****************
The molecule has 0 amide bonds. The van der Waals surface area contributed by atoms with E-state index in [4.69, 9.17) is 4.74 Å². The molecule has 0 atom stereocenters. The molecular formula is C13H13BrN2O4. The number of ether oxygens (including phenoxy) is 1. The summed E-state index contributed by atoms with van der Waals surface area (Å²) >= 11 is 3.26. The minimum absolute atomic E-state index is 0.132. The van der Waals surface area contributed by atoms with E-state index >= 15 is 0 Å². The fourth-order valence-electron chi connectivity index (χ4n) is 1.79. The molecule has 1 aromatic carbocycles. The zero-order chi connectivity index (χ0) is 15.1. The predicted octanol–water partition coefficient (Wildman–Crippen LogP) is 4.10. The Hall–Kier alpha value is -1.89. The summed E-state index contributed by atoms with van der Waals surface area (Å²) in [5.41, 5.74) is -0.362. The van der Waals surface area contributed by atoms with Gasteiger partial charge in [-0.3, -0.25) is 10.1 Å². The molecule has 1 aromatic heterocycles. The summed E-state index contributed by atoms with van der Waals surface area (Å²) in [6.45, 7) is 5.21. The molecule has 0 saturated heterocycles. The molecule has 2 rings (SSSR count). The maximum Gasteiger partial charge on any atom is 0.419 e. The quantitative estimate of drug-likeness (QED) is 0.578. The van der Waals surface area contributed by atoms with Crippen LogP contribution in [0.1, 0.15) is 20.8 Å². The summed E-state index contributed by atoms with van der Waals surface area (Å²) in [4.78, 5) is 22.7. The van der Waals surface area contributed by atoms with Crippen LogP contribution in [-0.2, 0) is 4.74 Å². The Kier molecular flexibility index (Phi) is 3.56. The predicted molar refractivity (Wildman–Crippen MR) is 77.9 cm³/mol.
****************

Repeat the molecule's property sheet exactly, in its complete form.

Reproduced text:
The molecule has 0 amide bonds. The van der Waals surface area contributed by atoms with E-state index in [4.69, 9.17) is 4.74 Å². The molecule has 0 atom stereocenters. The molecular formula is C13H13BrN2O4. The number of ether oxygens (including phenoxy) is 1. The summed E-state index contributed by atoms with van der Waals surface area (Å²) >= 11 is 3.26. The minimum absolute atomic E-state index is 0.132. The van der Waals surface area contributed by atoms with E-state index >= 15 is 0 Å². The fourth-order valence-electron chi connectivity index (χ4n) is 1.79. The molecule has 1 aromatic carbocycles. The zero-order chi connectivity index (χ0) is 15.1. The predicted octanol–water partition coefficient (Wildman–Crippen LogP) is 4.10. The Hall–Kier alpha value is -1.89. The summed E-state index contributed by atoms with van der Waals surface area (Å²) in [5.41, 5.74) is -0.362. The van der Waals surface area contributed by atoms with Gasteiger partial charge in [-0.3, -0.25) is 10.1 Å². The molecule has 1 aromatic heterocycles. The summed E-state index contributed by atoms with van der Waals surface area (Å²) in [6.45, 7) is 5.21. The molecule has 0 saturated heterocycles. The molecule has 2 rings (SSSR count). The maximum Gasteiger partial charge on any atom is 0.419 e. The quantitative estimate of drug-likeness (QED) is 0.578. The van der Waals surface area contributed by atoms with Crippen LogP contribution in [0.1, 0.15) is 20.8 Å². The summed E-state index contributed by atoms with van der Waals surface area (Å²) in [4.78, 5) is 22.7. The van der Waals surface area contributed by atoms with Crippen LogP contribution in [-0.2, 0) is 4.74 Å². The Kier molecular flexibility index (Phi) is 3.56. The predicted molar refractivity (Wildman–Crippen MR) is 77.9 cm³/mol.